When I was born in 1944 my parents lived on a middle Georgia plantation that was owned by a white...

    • NINE The Ambivalent Embrace of Barack Obama: The Ethical Significance and Social Apprehension of Blackness
      (pp. 148-164)

      The election of Barack Hussein Obama to the presidency of the United States of America offers a complex portrait of both possibility and paradox, both continuity and change within the context of a society deeply embedded in a history of racial categorization, racialization, and racism, as well as multifront struggles to alter this. It was a generally conceded assessment that we were on the threshold of a new historical opening, marked first by the occupation of the office of president and the White House by a progressive African American and by the imagining of a vision of a new way...

    • TEN Obama, Black Religion, and the Reverend Wright Controversy
      (pp. 165-180)

      Religion and race invariably transform public discourse from civil, intellectual dialogue to irrational rancor. Combine them with the volatility of politics and one has an explosive mixture. Privately contained, the cultural exposition of these phenomena may create unity if not uniformity, cohesiveness if not consistency. Publicly expressed, they become the unfortunate foci of division, derision, and deep levels of misunderstandings. In every pivotal era of African American history, religion, race, and politics, in the private sphere, have combined to fashion a collective identity around which black people have come to feel empowered to change their plight and to make their...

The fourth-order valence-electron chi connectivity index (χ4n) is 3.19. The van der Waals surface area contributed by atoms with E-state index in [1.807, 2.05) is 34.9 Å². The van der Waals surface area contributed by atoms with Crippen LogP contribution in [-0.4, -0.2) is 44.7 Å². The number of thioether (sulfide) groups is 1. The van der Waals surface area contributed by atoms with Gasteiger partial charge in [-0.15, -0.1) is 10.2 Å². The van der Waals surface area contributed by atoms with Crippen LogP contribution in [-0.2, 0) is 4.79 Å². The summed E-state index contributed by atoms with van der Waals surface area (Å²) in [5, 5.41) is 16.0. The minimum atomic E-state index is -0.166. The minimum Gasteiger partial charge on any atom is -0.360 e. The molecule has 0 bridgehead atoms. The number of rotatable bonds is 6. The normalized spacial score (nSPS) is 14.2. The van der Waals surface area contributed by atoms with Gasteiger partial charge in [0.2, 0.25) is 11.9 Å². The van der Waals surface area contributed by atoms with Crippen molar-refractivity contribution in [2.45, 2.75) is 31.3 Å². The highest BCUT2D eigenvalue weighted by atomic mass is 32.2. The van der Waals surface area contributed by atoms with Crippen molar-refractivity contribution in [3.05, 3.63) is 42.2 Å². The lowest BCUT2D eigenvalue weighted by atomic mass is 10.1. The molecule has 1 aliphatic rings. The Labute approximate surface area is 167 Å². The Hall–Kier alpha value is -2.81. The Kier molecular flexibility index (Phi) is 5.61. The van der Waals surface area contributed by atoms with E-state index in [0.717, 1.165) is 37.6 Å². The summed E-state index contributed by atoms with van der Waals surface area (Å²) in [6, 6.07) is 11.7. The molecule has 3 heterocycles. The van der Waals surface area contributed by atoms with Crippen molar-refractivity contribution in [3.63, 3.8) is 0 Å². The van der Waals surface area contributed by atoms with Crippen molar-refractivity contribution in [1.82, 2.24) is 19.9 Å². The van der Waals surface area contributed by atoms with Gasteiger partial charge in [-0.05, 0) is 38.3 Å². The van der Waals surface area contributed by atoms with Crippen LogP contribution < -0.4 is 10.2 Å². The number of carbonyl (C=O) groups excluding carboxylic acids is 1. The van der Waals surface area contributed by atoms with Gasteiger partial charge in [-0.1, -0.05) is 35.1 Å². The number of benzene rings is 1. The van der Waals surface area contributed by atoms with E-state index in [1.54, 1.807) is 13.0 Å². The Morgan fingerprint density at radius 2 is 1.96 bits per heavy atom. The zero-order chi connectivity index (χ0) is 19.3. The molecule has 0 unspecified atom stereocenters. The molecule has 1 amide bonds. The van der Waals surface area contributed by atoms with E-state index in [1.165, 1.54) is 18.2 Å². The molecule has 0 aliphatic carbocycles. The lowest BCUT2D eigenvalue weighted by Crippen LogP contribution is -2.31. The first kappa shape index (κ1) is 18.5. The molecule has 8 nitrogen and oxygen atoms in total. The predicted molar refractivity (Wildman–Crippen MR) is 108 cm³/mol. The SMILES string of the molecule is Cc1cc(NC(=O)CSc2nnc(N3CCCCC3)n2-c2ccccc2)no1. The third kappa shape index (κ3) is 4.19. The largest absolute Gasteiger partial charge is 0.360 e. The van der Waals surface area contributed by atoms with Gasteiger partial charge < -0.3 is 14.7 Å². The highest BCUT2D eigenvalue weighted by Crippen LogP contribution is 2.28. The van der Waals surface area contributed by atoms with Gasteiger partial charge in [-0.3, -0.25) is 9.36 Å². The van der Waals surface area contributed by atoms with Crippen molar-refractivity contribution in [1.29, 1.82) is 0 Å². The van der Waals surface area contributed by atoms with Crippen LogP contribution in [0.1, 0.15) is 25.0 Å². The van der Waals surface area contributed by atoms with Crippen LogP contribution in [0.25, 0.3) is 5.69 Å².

• ELEVEN Race, Religion, and the Race for the White House
      (pp. 181-199)

      One of the fascinating developments in the 2008 presidential election has been the insertion of black religion and black theology into the discourse. For instance, on February 10, 2007, Senator Barack Obama announced his candidacy for the White House. Shortly after, theNew York Timespublished an article that suggested that Obama was beginning to distance himself from his pastor, Rev. Jeremiah A. Wright Jr., and that Obama might be linked to a radical form of black Christianity. Occasionally throughout 2007, some corporate media attempted to link Rev. Wright with Minister Louis Farrakhan. Because Rev. Wright was Obama’s pastor, then,...

    • TWELVE The New Negro in African American Politics: Barack Obama and the Politics of Racial Representation
      (pp. 200-217)